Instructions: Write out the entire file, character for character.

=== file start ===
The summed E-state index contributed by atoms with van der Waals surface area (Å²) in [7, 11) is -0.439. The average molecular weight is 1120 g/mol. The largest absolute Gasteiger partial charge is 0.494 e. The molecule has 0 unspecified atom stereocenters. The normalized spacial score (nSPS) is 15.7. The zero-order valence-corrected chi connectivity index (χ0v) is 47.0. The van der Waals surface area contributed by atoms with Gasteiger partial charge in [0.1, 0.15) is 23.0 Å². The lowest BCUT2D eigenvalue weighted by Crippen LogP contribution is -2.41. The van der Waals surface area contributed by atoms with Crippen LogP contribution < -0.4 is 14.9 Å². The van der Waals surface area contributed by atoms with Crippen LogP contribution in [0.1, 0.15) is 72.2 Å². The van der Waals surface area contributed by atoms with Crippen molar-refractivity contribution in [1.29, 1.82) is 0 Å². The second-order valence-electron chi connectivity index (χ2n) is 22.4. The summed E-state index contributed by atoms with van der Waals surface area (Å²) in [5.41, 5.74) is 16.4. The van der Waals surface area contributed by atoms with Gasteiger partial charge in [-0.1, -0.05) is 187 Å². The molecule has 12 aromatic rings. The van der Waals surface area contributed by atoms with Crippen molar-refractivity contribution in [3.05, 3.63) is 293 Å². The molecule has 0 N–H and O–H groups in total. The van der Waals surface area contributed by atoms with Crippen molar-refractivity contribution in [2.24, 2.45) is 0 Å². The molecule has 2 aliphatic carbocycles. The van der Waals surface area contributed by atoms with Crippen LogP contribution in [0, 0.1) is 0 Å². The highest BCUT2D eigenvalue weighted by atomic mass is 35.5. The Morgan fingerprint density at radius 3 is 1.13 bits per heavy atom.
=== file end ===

The summed E-state index contributed by atoms with van der Waals surface area (Å²) in [7, 11) is -0.439. The average molecular weight is 1120 g/mol. The largest absolute Gasteiger partial charge is 0.494 e. The molecule has 0 unspecified atom stereocenters. The normalized spacial score (nSPS) is 15.7. The zero-order valence-corrected chi connectivity index (χ0v) is 47.0. The van der Waals surface area contributed by atoms with Gasteiger partial charge in [0.1, 0.15) is 23.0 Å². The lowest BCUT2D eigenvalue weighted by Crippen LogP contribution is -2.41. The van der Waals surface area contributed by atoms with Crippen LogP contribution < -0.4 is 14.9 Å². The van der Waals surface area contributed by atoms with Crippen LogP contribution in [0.1, 0.15) is 72.2 Å². The van der Waals surface area contributed by atoms with Crippen molar-refractivity contribution in [1.29, 1.82) is 0 Å². The second-order valence-electron chi connectivity index (χ2n) is 22.4. The summed E-state index contributed by atoms with van der Waals surface area (Å²) in [5.41, 5.74) is 16.4. The van der Waals surface area contributed by atoms with Gasteiger partial charge in [-0.1, -0.05) is 187 Å². The molecule has 12 aromatic rings. The van der Waals surface area contributed by atoms with Crippen molar-refractivity contribution in [3.05, 3.63) is 293 Å². The molecule has 0 N–H and O–H groups in total. The van der Waals surface area contributed by atoms with Crippen molar-refractivity contribution in [2.24, 2.45) is 0 Å². The molecule has 2 aliphatic carbocycles. The van der Waals surface area contributed by atoms with Crippen LogP contribution in [0, 0.1) is 0 Å². The highest BCUT2D eigenvalue weighted by atomic mass is 35.5. The Morgan fingerprint density at radius 3 is 1.13 bits per heavy atom.